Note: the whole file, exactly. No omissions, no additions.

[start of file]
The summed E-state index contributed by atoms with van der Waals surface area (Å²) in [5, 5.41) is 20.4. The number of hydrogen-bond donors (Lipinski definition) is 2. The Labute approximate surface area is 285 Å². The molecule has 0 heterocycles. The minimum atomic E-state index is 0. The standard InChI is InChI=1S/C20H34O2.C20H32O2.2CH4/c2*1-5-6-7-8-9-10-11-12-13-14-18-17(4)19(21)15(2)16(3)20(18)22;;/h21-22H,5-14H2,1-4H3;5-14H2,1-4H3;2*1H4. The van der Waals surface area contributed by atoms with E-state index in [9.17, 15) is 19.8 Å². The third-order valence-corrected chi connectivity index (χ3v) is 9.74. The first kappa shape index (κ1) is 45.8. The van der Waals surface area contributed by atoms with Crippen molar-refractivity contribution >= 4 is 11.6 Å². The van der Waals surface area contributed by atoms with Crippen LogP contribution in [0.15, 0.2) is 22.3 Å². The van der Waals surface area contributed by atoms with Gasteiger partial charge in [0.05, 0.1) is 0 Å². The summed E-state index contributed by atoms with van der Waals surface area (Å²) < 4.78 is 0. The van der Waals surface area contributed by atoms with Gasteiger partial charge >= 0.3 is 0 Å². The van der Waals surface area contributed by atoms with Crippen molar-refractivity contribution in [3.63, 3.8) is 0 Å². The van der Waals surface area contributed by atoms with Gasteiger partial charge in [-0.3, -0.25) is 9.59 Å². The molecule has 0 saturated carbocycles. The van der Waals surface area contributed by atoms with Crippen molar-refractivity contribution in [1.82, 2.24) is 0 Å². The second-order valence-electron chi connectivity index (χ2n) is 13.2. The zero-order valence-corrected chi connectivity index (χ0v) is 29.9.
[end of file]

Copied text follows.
The summed E-state index contributed by atoms with van der Waals surface area (Å²) in [5, 5.41) is 20.4. The number of hydrogen-bond donors (Lipinski definition) is 2. The Labute approximate surface area is 285 Å². The molecule has 0 heterocycles. The minimum atomic E-state index is 0. The standard InChI is InChI=1S/C20H34O2.C20H32O2.2CH4/c2*1-5-6-7-8-9-10-11-12-13-14-18-17(4)19(21)15(2)16(3)20(18)22;;/h21-22H,5-14H2,1-4H3;5-14H2,1-4H3;2*1H4. The van der Waals surface area contributed by atoms with E-state index in [9.17, 15) is 19.8 Å². The third-order valence-corrected chi connectivity index (χ3v) is 9.74. The first kappa shape index (κ1) is 45.8. The van der Waals surface area contributed by atoms with Crippen molar-refractivity contribution >= 4 is 11.6 Å². The van der Waals surface area contributed by atoms with Crippen LogP contribution in [0.15, 0.2) is 22.3 Å². The van der Waals surface area contributed by atoms with Gasteiger partial charge in [0.05, 0.1) is 0 Å². The summed E-state index contributed by atoms with van der Waals surface area (Å²) < 4.78 is 0. The van der Waals surface area contributed by atoms with Gasteiger partial charge >= 0.3 is 0 Å². The van der Waals surface area contributed by atoms with Crippen molar-refractivity contribution in [3.63, 3.8) is 0 Å². The van der Waals surface area contributed by atoms with Gasteiger partial charge in [-0.3, -0.25) is 9.59 Å². The molecule has 0 saturated carbocycles. The van der Waals surface area contributed by atoms with Crippen molar-refractivity contribution in [1.82, 2.24) is 0 Å². The second-order valence-electron chi connectivity index (χ2n) is 13.2. The zero-order valence-corrected chi connectivity index (χ0v) is 29.9.